El Salvador: “terrorism” charges against Suchitoto 13

Charges of “Acts of Terrorism” will stand against thirteen of fourteen defendants arrested at a July 2nd protest against water privatization in Suchitoto, El Salvador, a judge ruled July 6. Judge Ana Lucila Fuentes de Paz of the Special Tribunal of San Salvador denied bail for the accused, sending them to an estimated 90 days in jail while prosecutors gather evidence for trial.

Fuentes de Paz threw out “Public Disorder” and “Illicit Association” charges against all the defendants, arguing that prosecutors had failed to generate proof in those cases. A fourteenth defendant, Facundo García, had all charges dropped. Judge Fuentes said García had only sought to aid other arrestees, and that act did not constitute a crime. García remains hospitalized as a result of blows suffered at the hands of National Civil Police during his arrest.

Charges remained, however, for Lorena Martinez and Rosa Maria Centeno, President and Vice-president of the well-known CRIPDES-CORDES community development organization. The two were led out of the Special Tribunal with Martinez’ right wrist handcuffed to Centeno’s left. They chanted, “We are not terrorists, we are citizens!” in unison as they were muscled into waiting police vehicles.

“When we look at the video, we see that there are no acts of terrorism. We believe that these detentions are arbitrary,” defense attorney Raúl Antonio López told the left-leaning Diario CoLatino newspaper. The paper reported that defense attorney Karla Albanés was stunned by the Judge’s decision in the case. Albanés noted the severe lack of evidence presented by prosecutors against defendants. Both members of the defense team vowed to appeal the judge’s decision.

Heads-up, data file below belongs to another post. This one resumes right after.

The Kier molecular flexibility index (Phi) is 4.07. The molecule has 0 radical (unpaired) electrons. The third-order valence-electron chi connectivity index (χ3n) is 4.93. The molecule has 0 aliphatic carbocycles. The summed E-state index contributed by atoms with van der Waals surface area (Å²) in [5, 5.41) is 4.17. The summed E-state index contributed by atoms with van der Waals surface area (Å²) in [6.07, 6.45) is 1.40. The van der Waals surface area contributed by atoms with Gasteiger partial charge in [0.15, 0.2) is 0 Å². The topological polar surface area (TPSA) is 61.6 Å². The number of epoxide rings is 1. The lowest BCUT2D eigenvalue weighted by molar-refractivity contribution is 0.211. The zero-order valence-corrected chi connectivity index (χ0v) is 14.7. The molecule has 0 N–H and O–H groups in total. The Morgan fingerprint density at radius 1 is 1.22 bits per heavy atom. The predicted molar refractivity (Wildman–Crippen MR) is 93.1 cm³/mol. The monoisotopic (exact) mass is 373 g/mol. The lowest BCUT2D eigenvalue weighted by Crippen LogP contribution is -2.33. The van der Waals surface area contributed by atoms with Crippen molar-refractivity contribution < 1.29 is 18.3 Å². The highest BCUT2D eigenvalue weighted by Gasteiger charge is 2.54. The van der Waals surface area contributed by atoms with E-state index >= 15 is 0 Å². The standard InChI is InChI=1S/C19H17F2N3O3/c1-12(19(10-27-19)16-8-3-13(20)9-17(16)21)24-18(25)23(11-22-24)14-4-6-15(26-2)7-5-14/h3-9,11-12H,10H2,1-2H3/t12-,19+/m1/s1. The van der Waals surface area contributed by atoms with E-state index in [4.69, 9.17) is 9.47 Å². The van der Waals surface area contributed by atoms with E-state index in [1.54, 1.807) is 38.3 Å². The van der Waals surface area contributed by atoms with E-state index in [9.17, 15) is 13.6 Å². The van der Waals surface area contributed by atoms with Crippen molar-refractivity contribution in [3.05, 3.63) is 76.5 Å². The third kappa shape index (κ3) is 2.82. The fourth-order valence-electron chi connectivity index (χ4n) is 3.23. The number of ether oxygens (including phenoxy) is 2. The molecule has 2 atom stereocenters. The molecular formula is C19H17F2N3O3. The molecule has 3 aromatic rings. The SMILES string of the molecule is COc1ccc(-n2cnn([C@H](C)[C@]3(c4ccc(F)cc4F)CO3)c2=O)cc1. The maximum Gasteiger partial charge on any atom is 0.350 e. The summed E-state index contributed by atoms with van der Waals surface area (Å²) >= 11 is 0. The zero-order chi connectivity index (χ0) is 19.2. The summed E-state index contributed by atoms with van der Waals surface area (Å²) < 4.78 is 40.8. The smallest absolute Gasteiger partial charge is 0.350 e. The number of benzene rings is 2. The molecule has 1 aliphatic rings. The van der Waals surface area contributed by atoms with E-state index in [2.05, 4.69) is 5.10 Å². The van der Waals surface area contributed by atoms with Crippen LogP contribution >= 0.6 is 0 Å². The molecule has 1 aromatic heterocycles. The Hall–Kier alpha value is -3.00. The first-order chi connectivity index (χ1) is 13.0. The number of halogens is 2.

Before the hearing on Saturday morning, thousands of supporters of the arrestees marched on the building where charges were aired. The march stretched the entire half-mile from El Salvador del Mundo park to the upscale Galerias shopping mall along the Paseo Escalón Boulevard, before terminating at the plaza in front of the Special Tribunal. Participants carried signs that said, “Freedom for the 14 political prisoners.” Organized by the opposition FMLN political party, marchers argued that the “Acts of Terrorism” charges were aimed at silencing public dissent toward President Antonio Saca’s controversial national “decentralization” policy.

Many marchers expressed concern that the 14 detainees were El Salvador’s first political prisoners since Peace Accords were signed in 1992. Most agreed that the malicious application of the Anti-terrorism Law against protesters could signal a dangerous retrogression to the past, when the State openly targeted opposition political expression. They said that the July 2 protest had been peaceful until police shot tear gas and rubber bullets as they violently dislodged protesters who had blocked streets.

A July 4 statement signed by more than 60 Salvadoran social organizations demanded an immediate release of all detainees. Barring that, they exhorted respect for the physical integrity of the accused by police and other state authorities. The demands were made in the wake of claims that police had threatened to throw some arrestees out of a transport helicopter as it hung over Lake Suchitoto on July 2. Such threats resonate deeply here, sparking memories of human rights atrocities of the 1980’s. A 1993 UN report found that the Salvadoran Army and National Guard were responsible for 95% of human rights violations committed during the 1980-1992 period of civil conflict.